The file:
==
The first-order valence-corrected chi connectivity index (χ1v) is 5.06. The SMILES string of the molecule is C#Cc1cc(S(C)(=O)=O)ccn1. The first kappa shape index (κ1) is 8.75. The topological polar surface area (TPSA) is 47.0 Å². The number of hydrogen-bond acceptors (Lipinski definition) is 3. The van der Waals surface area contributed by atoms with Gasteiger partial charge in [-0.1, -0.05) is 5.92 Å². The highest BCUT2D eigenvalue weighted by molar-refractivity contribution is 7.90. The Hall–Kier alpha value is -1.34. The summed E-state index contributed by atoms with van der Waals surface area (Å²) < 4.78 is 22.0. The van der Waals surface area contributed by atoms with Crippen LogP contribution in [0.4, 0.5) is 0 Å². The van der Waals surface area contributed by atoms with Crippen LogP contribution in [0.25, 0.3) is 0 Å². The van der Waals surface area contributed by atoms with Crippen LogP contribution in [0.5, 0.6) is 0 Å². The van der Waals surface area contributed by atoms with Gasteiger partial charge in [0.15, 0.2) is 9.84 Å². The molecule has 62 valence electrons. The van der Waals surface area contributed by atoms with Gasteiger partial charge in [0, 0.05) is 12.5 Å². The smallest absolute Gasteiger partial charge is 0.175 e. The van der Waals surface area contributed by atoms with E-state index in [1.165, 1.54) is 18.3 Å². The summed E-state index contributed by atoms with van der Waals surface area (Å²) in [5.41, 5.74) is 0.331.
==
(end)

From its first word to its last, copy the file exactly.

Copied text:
The first-order valence-corrected chi connectivity index (χ1v) is 5.06. The SMILES string of the molecule is C#Cc1cc(S(C)(=O)=O)ccn1. The first kappa shape index (κ1) is 8.75. The topological polar surface area (TPSA) is 47.0 Å². The number of hydrogen-bond acceptors (Lipinski definition) is 3. The van der Waals surface area contributed by atoms with Gasteiger partial charge in [-0.1, -0.05) is 5.92 Å². The highest BCUT2D eigenvalue weighted by molar-refractivity contribution is 7.90. The Hall–Kier alpha value is -1.34. The summed E-state index contributed by atoms with van der Waals surface area (Å²) < 4.78 is 22.0. The van der Waals surface area contributed by atoms with Crippen LogP contribution in [0.4, 0.5) is 0 Å². The van der Waals surface area contributed by atoms with Crippen LogP contribution in [0.25, 0.3) is 0 Å². The van der Waals surface area contributed by atoms with Crippen LogP contribution in [0.5, 0.6) is 0 Å². The van der Waals surface area contributed by atoms with Gasteiger partial charge in [0.15, 0.2) is 9.84 Å². The molecule has 62 valence electrons. The van der Waals surface area contributed by atoms with Gasteiger partial charge in [0, 0.05) is 12.5 Å². The smallest absolute Gasteiger partial charge is 0.175 e. The van der Waals surface area contributed by atoms with E-state index in [1.165, 1.54) is 18.3 Å². The summed E-state index contributed by atoms with van der Waals surface area (Å²) in [5.41, 5.74) is 0.331.